E&M: Like today…
I think we still have dissatisfaction with capitalism as it is. We need the decentralised aspect of the capitalist economy and we need this worldwide division of labour in order to survive on the planet.
But at the same time there are all these awful aspects of capitalism: the inequalities it generates; also the instabilities it generates. You need to organise this capitalism in a different way.
What we need to do is use this tremendous power of capitalism in order to gradually move towards a society in which people would receive according to their needs and contribute voluntarily according to their capacities.
E&M: What are the chances of a Basic Income in Europe?
My view is that Basic Income has become more relevant than ever in the crisis of the Eurozone.
E&M: I would have thought that the crisis made it less likely because solidarity within Europe seems to be under stress already.
But it is under stress because European solidarity was never very generous. However, it needs to be more generous.
|Photo: Semaines sociales de France|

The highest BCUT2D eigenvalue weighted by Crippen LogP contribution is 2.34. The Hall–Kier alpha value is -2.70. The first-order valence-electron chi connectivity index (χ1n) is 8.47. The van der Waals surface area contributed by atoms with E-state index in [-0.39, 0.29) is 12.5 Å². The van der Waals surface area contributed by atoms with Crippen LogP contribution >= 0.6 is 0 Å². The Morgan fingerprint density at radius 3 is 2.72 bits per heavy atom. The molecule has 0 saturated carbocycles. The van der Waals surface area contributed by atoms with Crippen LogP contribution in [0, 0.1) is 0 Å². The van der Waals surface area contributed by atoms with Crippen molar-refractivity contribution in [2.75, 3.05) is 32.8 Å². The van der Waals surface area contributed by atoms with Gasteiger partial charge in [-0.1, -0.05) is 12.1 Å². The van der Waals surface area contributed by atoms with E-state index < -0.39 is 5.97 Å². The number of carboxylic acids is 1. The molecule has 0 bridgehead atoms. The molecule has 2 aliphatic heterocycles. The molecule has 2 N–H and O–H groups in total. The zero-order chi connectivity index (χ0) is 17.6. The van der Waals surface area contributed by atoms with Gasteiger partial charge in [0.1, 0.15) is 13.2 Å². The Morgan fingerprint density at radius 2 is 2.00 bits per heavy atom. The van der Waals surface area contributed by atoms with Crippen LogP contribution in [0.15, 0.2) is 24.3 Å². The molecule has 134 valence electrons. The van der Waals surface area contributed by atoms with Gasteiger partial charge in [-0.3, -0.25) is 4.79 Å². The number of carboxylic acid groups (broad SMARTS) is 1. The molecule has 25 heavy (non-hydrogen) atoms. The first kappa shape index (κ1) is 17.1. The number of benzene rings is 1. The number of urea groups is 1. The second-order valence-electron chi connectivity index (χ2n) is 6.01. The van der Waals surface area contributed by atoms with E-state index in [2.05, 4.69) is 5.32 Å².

|"If we want to keep the euro we have to have a Basic Income," Philippe Van Parijs told E&M.|
E&M: OK, but why is a basic income now more likely?
Some states of the US have collapsed far worse than Greece today - Michigan for example. But in the US we have two very powerful buffer mechanisms. One is migration; interstate migration in the US is seven times higher than in the EU. And the second mechanism is even more important: no single state in the United States has its own welfare state.
E&M: So we need a welfare state as a buffer for the Euro?
With a Basic Income, if unemployment is rising in one particular state the situation does not get worse for the people [in other states]. The state doesn't have to pay more for the unemployed and doesn't have to start raising taxes.
In the United States, what happens is an increase in the transfers from the rest of the Union. So with the idea that the welfare system is being organised at a federal level, you have these automatic massive buffer mechanisms.
E&M: Why would that work?
Greece won't be able to pay its unemployment benefits but it is also not politically possible to stop paying them. So the rating agencies get worried and the rate of interest increases and the budget deficit increases. You get into this spiral.
With Basic Income you know with absolute certainty that the buffer will be there and that it's not dependent on an emergency meeting in Brussels.
E&M: So the Unconditional Basic Income as a European welfare system would save the euro?